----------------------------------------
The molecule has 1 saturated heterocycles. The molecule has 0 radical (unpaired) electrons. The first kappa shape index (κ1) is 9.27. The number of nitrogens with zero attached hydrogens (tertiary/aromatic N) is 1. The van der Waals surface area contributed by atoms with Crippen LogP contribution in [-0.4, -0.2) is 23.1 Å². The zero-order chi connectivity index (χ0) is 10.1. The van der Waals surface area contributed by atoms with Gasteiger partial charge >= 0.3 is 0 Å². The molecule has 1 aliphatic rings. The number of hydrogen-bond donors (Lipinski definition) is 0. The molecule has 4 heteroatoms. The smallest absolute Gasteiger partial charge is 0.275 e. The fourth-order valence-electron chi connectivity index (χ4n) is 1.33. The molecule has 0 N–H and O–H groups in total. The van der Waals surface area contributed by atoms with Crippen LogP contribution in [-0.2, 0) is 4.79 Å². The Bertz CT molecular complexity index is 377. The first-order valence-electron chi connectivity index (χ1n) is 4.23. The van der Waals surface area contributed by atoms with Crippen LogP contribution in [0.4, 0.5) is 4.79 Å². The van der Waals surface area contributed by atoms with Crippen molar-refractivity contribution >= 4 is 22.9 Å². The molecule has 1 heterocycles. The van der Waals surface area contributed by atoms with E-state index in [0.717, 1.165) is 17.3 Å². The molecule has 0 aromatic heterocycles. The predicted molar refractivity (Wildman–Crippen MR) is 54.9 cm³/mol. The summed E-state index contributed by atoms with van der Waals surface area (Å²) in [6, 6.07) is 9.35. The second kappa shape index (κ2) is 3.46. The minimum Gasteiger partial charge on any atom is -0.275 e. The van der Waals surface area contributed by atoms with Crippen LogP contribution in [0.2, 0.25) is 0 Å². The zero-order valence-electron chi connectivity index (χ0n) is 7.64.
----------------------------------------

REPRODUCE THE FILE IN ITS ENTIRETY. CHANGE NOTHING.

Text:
The molecule has 1 saturated heterocycles. The molecule has 0 radical (unpaired) electrons. The first kappa shape index (κ1) is 9.27. The number of nitrogens with zero attached hydrogens (tertiary/aromatic N) is 1. The van der Waals surface area contributed by atoms with Crippen LogP contribution in [-0.4, -0.2) is 23.1 Å². The zero-order chi connectivity index (χ0) is 10.1. The van der Waals surface area contributed by atoms with Gasteiger partial charge >= 0.3 is 0 Å². The molecule has 1 aliphatic rings. The number of hydrogen-bond donors (Lipinski definition) is 0. The molecule has 4 heteroatoms. The smallest absolute Gasteiger partial charge is 0.275 e. The fourth-order valence-electron chi connectivity index (χ4n) is 1.33. The molecule has 0 N–H and O–H groups in total. The van der Waals surface area contributed by atoms with Crippen LogP contribution in [-0.2, 0) is 4.79 Å². The Bertz CT molecular complexity index is 377. The first-order valence-electron chi connectivity index (χ1n) is 4.23. The van der Waals surface area contributed by atoms with Crippen LogP contribution in [0.4, 0.5) is 4.79 Å². The van der Waals surface area contributed by atoms with Crippen molar-refractivity contribution >= 4 is 22.9 Å². The molecule has 1 heterocycles. The van der Waals surface area contributed by atoms with E-state index in [0.717, 1.165) is 17.3 Å². The molecule has 0 aromatic heterocycles. The predicted molar refractivity (Wildman–Crippen MR) is 54.9 cm³/mol. The summed E-state index contributed by atoms with van der Waals surface area (Å²) in [6, 6.07) is 9.35. The second kappa shape index (κ2) is 3.46. The minimum Gasteiger partial charge on any atom is -0.275 e. The van der Waals surface area contributed by atoms with Crippen LogP contribution in [0.2, 0.25) is 0 Å². The zero-order valence-electron chi connectivity index (χ0n) is 7.64.